Breast implants may break or leak. Most often, breast implant rupture is the result of normal wear and tear on the breast implant shell. If a saline-filled implant breaks, the implant will deflate within a few days and the salt water will be harmlessly absorbed by the body. To restore volume, another implant needs to be placed. If a break occurs in a silicone breast implant, silicone gel may move into surrounding tissue, provoking an inflammatory reaction which can lead to a severe capsular contracture. There may be a change in the shape of the breast, and the breast may become hard and painful. This will require a second operation to remove the breast implant shell and to replace the leaking implant.

No data exists suggesting that breast implants cause breast cancer. Silicone and saline breast implants, however, can alter surveillance for breast cancer. Breast implants can alter the amount of breast tissue visualized on a mammogram. When placed below the chest wall muscle, greater than 90% of breast tissue can be seen well on mammogram. When placed above the muscle, only about 75% can be visualized. Breast implants do not interfere with the ability to detect masses with self breast examination, regardless of position relative to the chest wall muscle. Self exam is the most successful way to discover new breast masses. Implants also do not interfere with ultrasound or MRI scans, which are helpful in the evaluation of breast masses.

Breast implants can move out of position anytime after breast augmentation surgery. If they move a lot, surgery may be needed them back into position. The larger the implant, the more likely it will displace downward.

Rippling or wrinkling of the implant is much more common with saline breast implants compared to silicone breast implants and in thin patients. The visualized wrinkles are the folds of the breast implant shell. Ripples can be particularly disconcerting if they occur on the upper pole of the breasts.

Because breast implants are manmade, mechanical devices, they are prone to problems over time. All women who undergo breast augmentation surgery should assume that, at some point in their lives, they will require a secondary procedure, whether it’s for capsular contracture, rupture, displacement, etc. Some women may never have problems, but it’s impossible to predict which patients will fall into this category.

Many patients want to know, “What’s better – silicone or saline?”  The answer is that it depends.  Both silicone and saline implants have pros and cons.  It’s important that the educated patient understands these differences before making an informed decision.  Before delving into these differences, though, it’s important to state unequivocally that currently utilized silicone breast implants are safe.  Over the past 15 years, many large and rigorous studies have been performed investigating whether silicone breast implants are associated with autoimmune diseases or any types of cancer.  All studies performed reached the same conclusion; there is no conclusive data supporting any link between silicone implants and these diseases.  Only after carefully considering these scientific studies did the U.S. Food and Drug Administration approve the use of silicone breast implants in all women for breast reconstruction and in women over the age of 22 years for cosmetic breast augmentation.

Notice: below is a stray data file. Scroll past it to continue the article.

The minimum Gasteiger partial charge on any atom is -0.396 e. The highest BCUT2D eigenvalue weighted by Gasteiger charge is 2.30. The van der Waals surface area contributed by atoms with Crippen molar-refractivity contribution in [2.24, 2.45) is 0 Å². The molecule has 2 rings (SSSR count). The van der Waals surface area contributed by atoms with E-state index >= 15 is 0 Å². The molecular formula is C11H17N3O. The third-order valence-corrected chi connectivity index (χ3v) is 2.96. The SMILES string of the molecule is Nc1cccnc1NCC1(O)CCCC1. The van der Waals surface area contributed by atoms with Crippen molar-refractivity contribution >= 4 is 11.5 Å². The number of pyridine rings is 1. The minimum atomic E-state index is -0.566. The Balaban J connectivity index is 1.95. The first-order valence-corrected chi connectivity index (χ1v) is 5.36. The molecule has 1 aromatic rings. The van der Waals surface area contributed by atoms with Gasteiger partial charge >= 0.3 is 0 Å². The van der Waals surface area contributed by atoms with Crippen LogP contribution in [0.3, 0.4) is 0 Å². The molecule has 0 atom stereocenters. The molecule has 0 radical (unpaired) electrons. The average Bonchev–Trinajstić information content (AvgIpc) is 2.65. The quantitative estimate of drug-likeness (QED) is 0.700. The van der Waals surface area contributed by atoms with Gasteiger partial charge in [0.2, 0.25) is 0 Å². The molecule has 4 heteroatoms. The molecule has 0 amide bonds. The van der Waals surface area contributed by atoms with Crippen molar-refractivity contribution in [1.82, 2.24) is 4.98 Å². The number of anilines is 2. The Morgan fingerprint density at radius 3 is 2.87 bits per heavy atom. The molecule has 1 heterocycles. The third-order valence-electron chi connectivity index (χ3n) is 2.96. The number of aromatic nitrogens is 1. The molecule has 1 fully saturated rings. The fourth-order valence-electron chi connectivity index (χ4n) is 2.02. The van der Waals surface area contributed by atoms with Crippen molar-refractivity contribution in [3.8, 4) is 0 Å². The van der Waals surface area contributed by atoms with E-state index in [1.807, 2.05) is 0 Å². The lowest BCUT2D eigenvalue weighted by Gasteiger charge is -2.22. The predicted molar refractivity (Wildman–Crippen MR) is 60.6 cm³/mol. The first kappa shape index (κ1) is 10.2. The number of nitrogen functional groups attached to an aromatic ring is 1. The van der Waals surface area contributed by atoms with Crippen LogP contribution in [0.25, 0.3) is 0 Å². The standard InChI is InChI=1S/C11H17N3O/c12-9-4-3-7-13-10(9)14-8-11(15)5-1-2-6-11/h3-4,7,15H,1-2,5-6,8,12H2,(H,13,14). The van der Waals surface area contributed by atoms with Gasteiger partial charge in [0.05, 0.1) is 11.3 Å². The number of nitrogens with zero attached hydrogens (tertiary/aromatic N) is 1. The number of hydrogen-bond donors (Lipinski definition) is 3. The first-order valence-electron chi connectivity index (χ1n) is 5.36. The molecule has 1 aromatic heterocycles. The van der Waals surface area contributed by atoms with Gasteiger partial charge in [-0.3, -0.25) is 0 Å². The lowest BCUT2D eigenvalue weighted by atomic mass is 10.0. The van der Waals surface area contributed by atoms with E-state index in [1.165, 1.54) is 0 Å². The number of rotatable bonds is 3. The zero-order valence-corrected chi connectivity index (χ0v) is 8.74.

Some good things about silicone breast implants; breast implants filled with silicone gel look and feel more like natural breast tissue.  Also, particularly in thin patients, silicone breast implants tend to have fewer problems with visible rippling than saline breast implants.

Some bad things about silicone breast implants; breast implants filled with silicone are more expensive.  Silicone breast implants are approximately twice the cost of saline breast implants, which is factored into the price of surgery.  Also, a breast implant rupture is easy to detect when the implant is filled with saline; the breast tends to deflate rapidly, in the span of a few days.  A silicone breast implant ruptures is much more subtle to detect.  For that reason, the Food and Drug Administration recommends an MRI to monitor for rupture, the first one 3 years after surgery, and then every 2 years thereafter.  This test is expensive and most likely will not be covered by third-party insurers.  Lastly, capsular contracture rates, or pathologic scarring around the implant, traditionally were much higher with the older generation of silicone breast implants.  This does not seem to be the case with the newer generation of silicone breast implants used, which is largely attributable to a thicker implant shell and thicker, more viscous silicone gel within the implant.